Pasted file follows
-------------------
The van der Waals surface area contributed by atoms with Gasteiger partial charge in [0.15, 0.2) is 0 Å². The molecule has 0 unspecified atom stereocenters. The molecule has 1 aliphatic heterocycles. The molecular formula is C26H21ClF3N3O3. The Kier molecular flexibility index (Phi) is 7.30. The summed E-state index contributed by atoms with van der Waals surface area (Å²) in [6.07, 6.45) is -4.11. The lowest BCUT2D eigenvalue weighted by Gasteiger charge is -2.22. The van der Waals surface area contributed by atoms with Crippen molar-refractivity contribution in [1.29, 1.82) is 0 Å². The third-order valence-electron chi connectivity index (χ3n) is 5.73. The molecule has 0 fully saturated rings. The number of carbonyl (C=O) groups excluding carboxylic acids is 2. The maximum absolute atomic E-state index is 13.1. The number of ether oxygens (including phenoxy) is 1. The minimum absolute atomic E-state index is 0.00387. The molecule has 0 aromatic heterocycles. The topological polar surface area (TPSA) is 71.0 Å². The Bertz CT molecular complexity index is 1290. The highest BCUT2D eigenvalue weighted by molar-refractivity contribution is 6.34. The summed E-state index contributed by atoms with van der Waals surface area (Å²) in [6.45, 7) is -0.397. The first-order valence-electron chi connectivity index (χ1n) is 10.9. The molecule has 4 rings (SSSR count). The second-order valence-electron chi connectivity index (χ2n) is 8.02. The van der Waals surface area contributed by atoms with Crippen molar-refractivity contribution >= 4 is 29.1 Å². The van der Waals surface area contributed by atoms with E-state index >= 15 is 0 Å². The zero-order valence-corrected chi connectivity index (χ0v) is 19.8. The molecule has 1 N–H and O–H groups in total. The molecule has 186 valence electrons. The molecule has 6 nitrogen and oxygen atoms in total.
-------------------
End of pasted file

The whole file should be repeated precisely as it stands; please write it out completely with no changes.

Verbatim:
The van der Waals surface area contributed by atoms with Gasteiger partial charge in [0.15, 0.2) is 0 Å². The molecule has 0 unspecified atom stereocenters. The molecule has 1 aliphatic heterocycles. The molecular formula is C26H21ClF3N3O3. The Kier molecular flexibility index (Phi) is 7.30. The summed E-state index contributed by atoms with van der Waals surface area (Å²) in [6.07, 6.45) is -4.11. The lowest BCUT2D eigenvalue weighted by Gasteiger charge is -2.22. The van der Waals surface area contributed by atoms with Crippen molar-refractivity contribution in [1.29, 1.82) is 0 Å². The third-order valence-electron chi connectivity index (χ3n) is 5.73. The molecule has 0 fully saturated rings. The number of carbonyl (C=O) groups excluding carboxylic acids is 2. The maximum absolute atomic E-state index is 13.1. The number of ether oxygens (including phenoxy) is 1. The minimum absolute atomic E-state index is 0.00387. The molecule has 0 aromatic heterocycles. The topological polar surface area (TPSA) is 71.0 Å². The Bertz CT molecular complexity index is 1290. The highest BCUT2D eigenvalue weighted by molar-refractivity contribution is 6.34. The summed E-state index contributed by atoms with van der Waals surface area (Å²) in [6.45, 7) is -0.397. The first-order valence-electron chi connectivity index (χ1n) is 10.9. The molecule has 4 rings (SSSR count). The second-order valence-electron chi connectivity index (χ2n) is 8.02. The van der Waals surface area contributed by atoms with Crippen molar-refractivity contribution >= 4 is 29.1 Å². The van der Waals surface area contributed by atoms with E-state index >= 15 is 0 Å². The zero-order valence-corrected chi connectivity index (χ0v) is 19.8. The molecule has 1 N–H and O–H groups in total. The molecule has 186 valence electrons. The molecule has 6 nitrogen and oxygen atoms in total.